May 26th, 2011
Guest Author: MacroTides. See About the Author at end of the article.
Coming into 2011 we suggested there were three major themes that would play out in the course of this year. We thought the U.S. economy would slow, particularly around mid-year. Most states would have to tighten their budgets by cutting spending and jobs, and raising taxes, before their 2012 fiscal year began on July 1. On June 30, the end of the Federal Reserve’s second round of quantitative easing would create some uncertainty since it represents a de facto tightening of monetary policy. The U.S. economy has not achieved a self-sustaining level of growth in our opinion, and these headwinds were expected to weigh on growth in the second half of 2011.
During the last 110 years, the stock market has alternated between periods of extended advances and declines. Swinging like a pendulum, each secular bull market or bear market lasts between 15 to 25 years. The recent secular bull market lasted from 1982 until 2000, or possibly until 2007, since the broad market averages made higher highs in 2007. A conventional 15-year secular bear market from the peak in 2000 targets an end in 2015-2016, or 2022-2023 if the high in 2007 is used.
Historically, economic contractions accompanied by financial crisis have lowered annual GDP by -1.0% for a decade or longer. In 2008, we experienced the largest global financial crisis in history, and the echoes of that event continue to reverberate in the global economy. If economic activity grows more slowly, as we have expected since the current recovery began in 2009, a decline in the S&P's P/E ratio to below its long term average would be rational. If valuations are to approach those seen in 1942 or 1982, the stock market could easily experience another decline of 30% or more by 2015-2016.
Within this context, we believe the stock market has been in a cyclical bull market since the low in March 2009. Our goal is to identify when this cyclical bull market will give way to the next leg of the secular bear market. The Major Trend Indicator is still in the bull market camp, but since it is designed to identify the major trend, it will never pick the top or bottom with precision. A quick read of the S&P 500 chart shows that since the low on July 1, 2010, every low and high has been higher. This is the classic definition of an uptrend. A decline below 1294 on the S&P will be a warning that the intermediate trend is weakening, and with a drop below 1249, a confirmation that the intermediate trend has turned down. Short term, the decline from the high on May 2 at 1370 looks choppy, and suggests the market will rally again to at least test 1370, as long as the S&P does not drop below 1249.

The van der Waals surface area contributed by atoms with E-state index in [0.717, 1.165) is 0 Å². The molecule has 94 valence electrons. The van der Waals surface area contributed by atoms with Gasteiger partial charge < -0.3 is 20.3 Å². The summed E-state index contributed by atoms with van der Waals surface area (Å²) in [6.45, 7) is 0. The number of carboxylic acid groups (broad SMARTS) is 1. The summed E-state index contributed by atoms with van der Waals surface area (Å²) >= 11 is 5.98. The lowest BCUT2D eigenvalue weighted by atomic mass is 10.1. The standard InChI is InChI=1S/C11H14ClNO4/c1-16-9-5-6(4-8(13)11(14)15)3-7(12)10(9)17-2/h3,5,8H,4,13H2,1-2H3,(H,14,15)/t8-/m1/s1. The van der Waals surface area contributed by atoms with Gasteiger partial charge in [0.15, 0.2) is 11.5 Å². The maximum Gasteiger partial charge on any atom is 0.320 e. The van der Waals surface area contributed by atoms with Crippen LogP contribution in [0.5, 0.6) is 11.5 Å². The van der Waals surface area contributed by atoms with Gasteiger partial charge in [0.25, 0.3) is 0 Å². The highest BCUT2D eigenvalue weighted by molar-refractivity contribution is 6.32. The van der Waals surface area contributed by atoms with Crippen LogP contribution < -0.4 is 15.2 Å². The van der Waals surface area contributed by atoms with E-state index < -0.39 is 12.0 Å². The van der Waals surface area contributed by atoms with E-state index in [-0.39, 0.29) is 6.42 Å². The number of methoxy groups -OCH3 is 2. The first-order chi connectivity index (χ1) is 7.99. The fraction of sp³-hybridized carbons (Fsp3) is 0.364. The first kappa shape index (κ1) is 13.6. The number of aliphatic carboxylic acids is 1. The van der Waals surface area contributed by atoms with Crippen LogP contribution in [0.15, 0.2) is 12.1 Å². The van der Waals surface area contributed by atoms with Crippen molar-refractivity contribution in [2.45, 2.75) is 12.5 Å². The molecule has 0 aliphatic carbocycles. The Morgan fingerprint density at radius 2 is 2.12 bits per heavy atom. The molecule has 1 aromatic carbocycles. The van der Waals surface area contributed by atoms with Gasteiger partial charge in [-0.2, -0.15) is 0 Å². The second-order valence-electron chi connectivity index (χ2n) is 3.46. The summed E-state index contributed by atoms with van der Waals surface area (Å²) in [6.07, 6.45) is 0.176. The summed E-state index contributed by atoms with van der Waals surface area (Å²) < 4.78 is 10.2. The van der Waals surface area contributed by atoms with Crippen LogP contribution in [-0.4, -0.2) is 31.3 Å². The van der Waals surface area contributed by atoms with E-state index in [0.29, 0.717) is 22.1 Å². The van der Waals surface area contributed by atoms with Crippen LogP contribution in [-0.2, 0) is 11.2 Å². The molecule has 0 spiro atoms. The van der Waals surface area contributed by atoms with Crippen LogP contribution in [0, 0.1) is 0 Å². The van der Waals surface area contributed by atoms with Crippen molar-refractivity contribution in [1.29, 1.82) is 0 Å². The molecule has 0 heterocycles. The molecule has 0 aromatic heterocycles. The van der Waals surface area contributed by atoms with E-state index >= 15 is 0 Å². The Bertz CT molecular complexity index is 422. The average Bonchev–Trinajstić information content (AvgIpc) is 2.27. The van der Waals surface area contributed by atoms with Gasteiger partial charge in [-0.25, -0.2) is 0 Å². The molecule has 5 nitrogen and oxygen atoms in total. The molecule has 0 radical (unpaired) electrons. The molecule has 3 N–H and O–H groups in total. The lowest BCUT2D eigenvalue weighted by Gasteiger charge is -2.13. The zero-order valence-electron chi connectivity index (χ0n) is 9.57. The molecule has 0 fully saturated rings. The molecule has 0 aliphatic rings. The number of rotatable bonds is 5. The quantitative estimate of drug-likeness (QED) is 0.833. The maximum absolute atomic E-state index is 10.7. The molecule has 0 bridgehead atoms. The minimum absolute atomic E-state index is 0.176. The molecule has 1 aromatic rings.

In last month’s letter, we thought the S&P might make a run at 1400, after breaking out above 1332. We suspected that investors would sell into this rally, since most expect the market to decline after the Fed ends QE2 on June 30 and wouldn’t wait until July 1 to see what happens. “Our guess is that the market will top before mid-May and then decline into July.” The S&P topped on May 2. In early April, bullish sentiment was rampant. The Investors Intelligence survey showed 57.3% bulls and only 15.7% bears, while the American Association of Individual Investors registered 43.6% bulls and just 28.9% bears. In anticipation of the decline most expect once QE2 ends, sentiment has become far less bullish, with the AAII survey showing 14.6% more bears than bulls last week. This is constructive and supports our view that a test of 1370 is likely, before the market becomes vulnerable to a larger decline.